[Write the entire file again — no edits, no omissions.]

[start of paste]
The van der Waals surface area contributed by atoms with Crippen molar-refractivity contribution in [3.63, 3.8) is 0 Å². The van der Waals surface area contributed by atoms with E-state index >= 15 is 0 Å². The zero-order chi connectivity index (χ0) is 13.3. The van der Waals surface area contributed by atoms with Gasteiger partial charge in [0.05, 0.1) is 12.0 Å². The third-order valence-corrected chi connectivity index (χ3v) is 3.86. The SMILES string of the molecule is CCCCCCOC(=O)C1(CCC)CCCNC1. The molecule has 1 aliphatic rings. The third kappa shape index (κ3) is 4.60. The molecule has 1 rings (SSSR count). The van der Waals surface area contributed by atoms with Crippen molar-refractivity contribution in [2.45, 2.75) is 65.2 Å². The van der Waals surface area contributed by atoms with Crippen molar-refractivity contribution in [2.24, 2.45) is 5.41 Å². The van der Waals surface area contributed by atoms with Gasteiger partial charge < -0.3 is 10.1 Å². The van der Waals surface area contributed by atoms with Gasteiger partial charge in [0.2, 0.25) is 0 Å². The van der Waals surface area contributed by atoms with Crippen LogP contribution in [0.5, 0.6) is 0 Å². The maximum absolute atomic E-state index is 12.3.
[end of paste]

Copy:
The van der Waals surface area contributed by atoms with Crippen molar-refractivity contribution in [3.63, 3.8) is 0 Å². The van der Waals surface area contributed by atoms with E-state index >= 15 is 0 Å². The zero-order chi connectivity index (χ0) is 13.3. The van der Waals surface area contributed by atoms with Gasteiger partial charge in [0.05, 0.1) is 12.0 Å². The third-order valence-corrected chi connectivity index (χ3v) is 3.86. The SMILES string of the molecule is CCCCCCOC(=O)C1(CCC)CCCNC1. The molecule has 1 aliphatic rings. The third kappa shape index (κ3) is 4.60. The molecule has 1 rings (SSSR count). The van der Waals surface area contributed by atoms with Crippen molar-refractivity contribution in [2.45, 2.75) is 65.2 Å². The van der Waals surface area contributed by atoms with Crippen molar-refractivity contribution in [2.24, 2.45) is 5.41 Å². The van der Waals surface area contributed by atoms with Gasteiger partial charge < -0.3 is 10.1 Å². The van der Waals surface area contributed by atoms with Gasteiger partial charge in [0.2, 0.25) is 0 Å². The van der Waals surface area contributed by atoms with Crippen LogP contribution in [0.5, 0.6) is 0 Å². The maximum absolute atomic E-state index is 12.3.